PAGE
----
Just as my grandmother opened her door to welcome us into the comfort of her home, so also we can open our doors and welcome in the comfort of the hope we have in our Lord in spite of our circumstance. Let us make the comfort that Mary knew well the heart of our home this season.
May the God of hope fill you with all joy and peace as you trust in him, so that you may overflow with hope by the power of the Holy Spirit. (Romans 15:13)

All my love,

Like Grandma Did

Homemade Diaper Rash Remedy

Homemade diaper rash remedy

This week I took a trip down memory lane with old photos of our growing family. Can I just say, I miss the days of little pudgy fingers, chubby cheekies, and gooey chins?! *sigh* But I digress...

What transpired from my little reflective trip was remembering all the efforts it takes to create a healthy space for babies. With our last child, I finally got brave enough to use cloth diapers (read: I finally didn't feel like I was drowning in the newness of motherhood enough to handle another new thing in my world). Since cloth diapers work a little differently than the gel packed store-bought diapers, "bottom dampness" was a real battlefield. 

Thankfully, I have well-seasoned, earth mama friends who tipped me off on a secret I am about to share with you. Ready for it?

Browned flour.

Pretty exciting, hey?! We used every cream on the market (including a few prescriptions once or twice), but at the end of the day, it was browned flour that finally helped us win at the game of diaper rashes. Not only did it work, but it's cheap too! (Remember, I'm a pinching tight wad, see former post for a refresher on that.).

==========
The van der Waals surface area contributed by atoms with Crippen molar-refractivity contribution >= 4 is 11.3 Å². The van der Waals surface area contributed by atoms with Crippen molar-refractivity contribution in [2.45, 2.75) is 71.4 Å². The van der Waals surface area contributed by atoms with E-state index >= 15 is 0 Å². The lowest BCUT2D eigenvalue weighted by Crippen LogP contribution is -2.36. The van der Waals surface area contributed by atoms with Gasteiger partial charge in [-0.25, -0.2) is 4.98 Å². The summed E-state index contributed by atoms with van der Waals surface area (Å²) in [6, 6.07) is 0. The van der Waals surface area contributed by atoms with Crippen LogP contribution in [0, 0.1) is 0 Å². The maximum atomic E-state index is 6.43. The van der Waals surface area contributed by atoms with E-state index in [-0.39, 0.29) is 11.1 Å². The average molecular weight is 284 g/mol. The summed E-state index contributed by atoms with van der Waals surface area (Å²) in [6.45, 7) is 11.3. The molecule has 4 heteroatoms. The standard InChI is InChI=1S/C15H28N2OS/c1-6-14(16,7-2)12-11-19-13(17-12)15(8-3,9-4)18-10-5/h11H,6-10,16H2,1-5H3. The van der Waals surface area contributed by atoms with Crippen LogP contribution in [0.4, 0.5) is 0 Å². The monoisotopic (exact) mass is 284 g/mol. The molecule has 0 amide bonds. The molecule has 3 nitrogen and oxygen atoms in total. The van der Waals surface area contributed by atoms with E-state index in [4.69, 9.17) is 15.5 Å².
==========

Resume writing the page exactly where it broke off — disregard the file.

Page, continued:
But Sarah, what is browned flour?

Browned flour, not to be confused with whole wheat flour, is simply white flour that has been cooked in a frying pan. Here's how you make it:

1. Find yourself plain white, unbleached flour (if possible the non-enriched kind, although that is a detail I learned after the fact, and it didn't seem to bother our baby's skin).

2. Toss the desired amount into a frying pan or pot (I usually used about a cup at a time since I only made enough to use quickly to avoid it going stale).

3. Turn your heat to medium and begin to move the flour around your pot (do not put anything other than your flour in the pan). 

4. It will seem like it's taking forever, and then suddenly the flour will begin to darken quite quickly (and it will smell pretty awful too!)

5. Once the flour is brown, set it in a container and leave to cool before using on your baby. 

You do not need to add anything to the browned flour, simply use it as it is. I used a little of mine every time I did a diaper change, and a good dusting after bath time (let your baby air dry a bit before strapping on a diaper and "dusting", it will make a huge difference!)

If your baby us really struggling, take them to the doctor as they may need a prescription strength cream to knock it back. Once it's under control, switch to browned-flour as a preventative measure to keep that pesky rash from returning. 

There you have it! An all-natural remedy to diaper rash! Enjoy.

All my love,

Like Grandma Did

Reclaiming the Sabbath

Reclaiming the Sabbath

“Remember the Sabbath day, to keep it holy.” (Exodus 20:8)

Scanning the house one last time, we checked for missed items before our departure. The trailer was packed. Suitcases, cooler, lawn chairs all meticulously laying in their neatly engineered spaces, every inch accounted for. I pulled the door shut and locked up behind us, we were finally leaving for a much needed holiday.